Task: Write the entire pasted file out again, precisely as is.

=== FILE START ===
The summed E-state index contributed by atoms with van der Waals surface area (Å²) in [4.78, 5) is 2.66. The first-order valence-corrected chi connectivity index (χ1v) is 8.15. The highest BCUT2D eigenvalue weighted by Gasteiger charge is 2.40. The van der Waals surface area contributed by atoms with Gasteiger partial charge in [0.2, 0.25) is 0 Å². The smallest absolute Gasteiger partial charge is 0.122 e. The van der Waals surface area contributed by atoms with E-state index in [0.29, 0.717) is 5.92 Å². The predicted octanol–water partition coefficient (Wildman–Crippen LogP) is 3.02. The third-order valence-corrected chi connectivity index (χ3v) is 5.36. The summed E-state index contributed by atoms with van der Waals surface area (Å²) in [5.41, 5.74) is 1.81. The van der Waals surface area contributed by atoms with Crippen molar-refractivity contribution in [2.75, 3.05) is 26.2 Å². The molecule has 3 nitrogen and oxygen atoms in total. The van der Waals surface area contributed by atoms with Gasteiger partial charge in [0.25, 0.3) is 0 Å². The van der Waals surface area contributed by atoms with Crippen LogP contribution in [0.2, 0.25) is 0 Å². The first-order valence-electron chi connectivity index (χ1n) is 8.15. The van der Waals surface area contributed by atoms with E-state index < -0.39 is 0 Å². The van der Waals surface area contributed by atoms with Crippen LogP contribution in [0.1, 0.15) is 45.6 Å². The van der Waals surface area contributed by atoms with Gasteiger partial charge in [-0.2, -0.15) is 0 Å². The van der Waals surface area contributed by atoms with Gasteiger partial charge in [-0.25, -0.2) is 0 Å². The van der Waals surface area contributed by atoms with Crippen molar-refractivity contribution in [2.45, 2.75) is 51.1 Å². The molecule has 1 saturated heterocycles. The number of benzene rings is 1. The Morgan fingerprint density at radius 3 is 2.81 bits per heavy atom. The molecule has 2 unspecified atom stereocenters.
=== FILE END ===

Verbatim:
The summed E-state index contributed by atoms with van der Waals surface area (Å²) in [4.78, 5) is 2.66. The first-order valence-corrected chi connectivity index (χ1v) is 8.15. The highest BCUT2D eigenvalue weighted by Gasteiger charge is 2.40. The van der Waals surface area contributed by atoms with Gasteiger partial charge in [0.2, 0.25) is 0 Å². The smallest absolute Gasteiger partial charge is 0.122 e. The van der Waals surface area contributed by atoms with E-state index in [0.29, 0.717) is 5.92 Å². The predicted octanol–water partition coefficient (Wildman–Crippen LogP) is 3.02. The third-order valence-corrected chi connectivity index (χ3v) is 5.36. The summed E-state index contributed by atoms with van der Waals surface area (Å²) in [5.41, 5.74) is 1.81. The van der Waals surface area contributed by atoms with Crippen molar-refractivity contribution in [2.75, 3.05) is 26.2 Å². The molecule has 3 nitrogen and oxygen atoms in total. The van der Waals surface area contributed by atoms with Gasteiger partial charge in [0.25, 0.3) is 0 Å². The van der Waals surface area contributed by atoms with Crippen LogP contribution in [0.2, 0.25) is 0 Å². The first-order valence-electron chi connectivity index (χ1n) is 8.15. The van der Waals surface area contributed by atoms with E-state index < -0.39 is 0 Å². The van der Waals surface area contributed by atoms with Crippen LogP contribution in [0.1, 0.15) is 45.6 Å². The van der Waals surface area contributed by atoms with Gasteiger partial charge in [-0.2, -0.15) is 0 Å². The van der Waals surface area contributed by atoms with Gasteiger partial charge in [-0.25, -0.2) is 0 Å². The van der Waals surface area contributed by atoms with Crippen molar-refractivity contribution in [2.45, 2.75) is 51.1 Å². The molecule has 1 saturated heterocycles. The number of benzene rings is 1. The Morgan fingerprint density at radius 3 is 2.81 bits per heavy atom. The molecule has 2 unspecified atom stereocenters.